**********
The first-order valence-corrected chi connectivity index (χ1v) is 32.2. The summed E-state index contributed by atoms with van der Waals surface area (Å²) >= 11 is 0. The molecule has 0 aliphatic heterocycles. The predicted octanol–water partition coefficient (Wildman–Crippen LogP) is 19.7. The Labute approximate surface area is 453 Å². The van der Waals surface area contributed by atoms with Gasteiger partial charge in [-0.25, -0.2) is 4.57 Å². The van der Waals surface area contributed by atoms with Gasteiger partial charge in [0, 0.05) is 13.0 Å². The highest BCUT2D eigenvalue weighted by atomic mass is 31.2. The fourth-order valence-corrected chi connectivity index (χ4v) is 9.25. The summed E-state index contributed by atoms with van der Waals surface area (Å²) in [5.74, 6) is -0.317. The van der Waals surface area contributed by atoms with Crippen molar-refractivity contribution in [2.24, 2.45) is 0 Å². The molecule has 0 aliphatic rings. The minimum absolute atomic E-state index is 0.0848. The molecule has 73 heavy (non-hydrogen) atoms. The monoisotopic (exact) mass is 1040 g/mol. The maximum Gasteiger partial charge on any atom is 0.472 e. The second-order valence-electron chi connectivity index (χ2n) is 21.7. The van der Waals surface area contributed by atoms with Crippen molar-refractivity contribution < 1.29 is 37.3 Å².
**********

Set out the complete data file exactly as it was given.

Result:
The first-order valence-corrected chi connectivity index (χ1v) is 32.2. The summed E-state index contributed by atoms with van der Waals surface area (Å²) >= 11 is 0. The molecule has 0 aliphatic heterocycles. The predicted octanol–water partition coefficient (Wildman–Crippen LogP) is 19.7. The Labute approximate surface area is 453 Å². The van der Waals surface area contributed by atoms with Gasteiger partial charge in [-0.25, -0.2) is 4.57 Å². The van der Waals surface area contributed by atoms with Gasteiger partial charge in [0, 0.05) is 13.0 Å². The highest BCUT2D eigenvalue weighted by atomic mass is 31.2. The fourth-order valence-corrected chi connectivity index (χ4v) is 9.25. The summed E-state index contributed by atoms with van der Waals surface area (Å²) in [5.74, 6) is -0.317. The van der Waals surface area contributed by atoms with Crippen molar-refractivity contribution in [2.24, 2.45) is 0 Å². The molecule has 0 aliphatic rings. The minimum absolute atomic E-state index is 0.0848. The molecule has 73 heavy (non-hydrogen) atoms. The monoisotopic (exact) mass is 1040 g/mol. The maximum Gasteiger partial charge on any atom is 0.472 e. The second-order valence-electron chi connectivity index (χ2n) is 21.7. The van der Waals surface area contributed by atoms with Crippen molar-refractivity contribution < 1.29 is 37.3 Å².